The truth is that the physical manuscript evidence of the Gospels does not start until early mid-2nd century with the famous P52- a tiny piece of papyrus with fragments of only 7 verses. The full manuscripts of the present four Gospels were completed in the 4th century. There are also many scholarly debates about the authenticity of some chapters and the verses of the present Gospels. For instance, New International Version of the Bible warns the reader:

“The most reliable early manuscripts and other ancient witnesses do not have Mark 16:9-20", and "The earliest and most reliable manuscripts and other ancient witnesses do not have John 7:53-8:11"

The Language of the Gospels

Circa 400 AD, Saint Jerome translated the Bible from Greek into Latin. This translation is called the "Vulgate" and is still in use by those still interested in Latin and is used in a revised form as the Roman Catholic Authorized Version. But in what language were the Gospels originally written, in Greek or Hebrew or even Aramaic?

There is an ongoing debate as to whether the earliest Gospels were written in Aramaic or Greek. Some scholars have proposed that they were written in Aramaic. But then again, no one has ever seen an Aramaic Gospel predating the fourth century which had to be translated from Greek to Aramaic.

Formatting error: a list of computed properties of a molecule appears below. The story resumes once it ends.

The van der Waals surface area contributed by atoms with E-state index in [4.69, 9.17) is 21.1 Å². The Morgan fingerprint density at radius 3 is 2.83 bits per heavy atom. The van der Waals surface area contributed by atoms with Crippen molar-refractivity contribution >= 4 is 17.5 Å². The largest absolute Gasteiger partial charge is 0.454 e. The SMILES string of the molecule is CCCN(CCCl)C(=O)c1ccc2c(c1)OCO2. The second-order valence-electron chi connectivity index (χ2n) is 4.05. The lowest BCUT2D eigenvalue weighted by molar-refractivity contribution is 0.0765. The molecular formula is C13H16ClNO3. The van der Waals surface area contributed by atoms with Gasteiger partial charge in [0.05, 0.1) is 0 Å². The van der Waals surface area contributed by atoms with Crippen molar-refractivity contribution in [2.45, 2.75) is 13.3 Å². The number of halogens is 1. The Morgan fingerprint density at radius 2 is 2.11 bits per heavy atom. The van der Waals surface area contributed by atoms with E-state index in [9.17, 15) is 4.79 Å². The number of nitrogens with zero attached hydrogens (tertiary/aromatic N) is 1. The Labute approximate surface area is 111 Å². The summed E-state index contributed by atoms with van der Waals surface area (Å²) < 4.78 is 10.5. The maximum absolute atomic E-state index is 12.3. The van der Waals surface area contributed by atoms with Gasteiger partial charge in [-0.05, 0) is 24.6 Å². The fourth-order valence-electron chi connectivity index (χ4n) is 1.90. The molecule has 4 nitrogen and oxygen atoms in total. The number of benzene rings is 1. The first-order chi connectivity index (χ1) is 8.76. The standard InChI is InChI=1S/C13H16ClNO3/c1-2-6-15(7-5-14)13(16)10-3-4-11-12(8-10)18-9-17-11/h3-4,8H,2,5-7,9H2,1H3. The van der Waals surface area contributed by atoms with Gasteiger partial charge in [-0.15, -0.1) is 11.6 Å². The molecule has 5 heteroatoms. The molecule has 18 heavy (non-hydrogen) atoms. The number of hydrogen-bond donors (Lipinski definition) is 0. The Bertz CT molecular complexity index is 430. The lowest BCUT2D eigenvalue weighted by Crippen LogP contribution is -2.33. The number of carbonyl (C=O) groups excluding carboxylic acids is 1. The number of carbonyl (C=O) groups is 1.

Titles of the Gospels

The present Gospels are supplied with the title the Gospel ‘According with’ Matthew, Mark, etc. Many Biblical scholars have taken it to mean not ‘Written by’, but ‘drawn up according with the conception of Matthew, Mark, etc.

In the same way, the Gospel according with the Hebrew, or the Gospel according with the Egyptians, does not mean that they would have been written by the Hebrews or the Egyptians, but that peculiar from Gospel which either the Hebrews or the Egyptians had accepted.

Therefore, the Gospel of Matthew is no more than a Gospel according with the school of Matthew and his view of Christ whether it is really written by him or not. (An impossibility due to time frame)

Divergence of the Gospels

The existence of numerous differences between the present four Gospels is a fact which has long been noticed and admitted by Christian scholars. The Gospels differ in many instances from the narration of the genealogy and the birth of Jesus to his so-called crucifixion. I shall refer to some of the differences in due courses.

Original Gospel

The first three Gospels (Matthew, Mark, and Luke) which share content, style and order of events and which differ largely from John are called synoptic Gospels. The similarity between the three Gospels has urged the scholars to believe in an original Gospel. Scholars believe there can have been an original source for the Gospels that they call ‘Q’. The name comes from German for ‘Source’ “Quelle”. What has led them to this assumption is that there must be a written source whereby mainly the three synoptic Gospels used in their efforts of writing.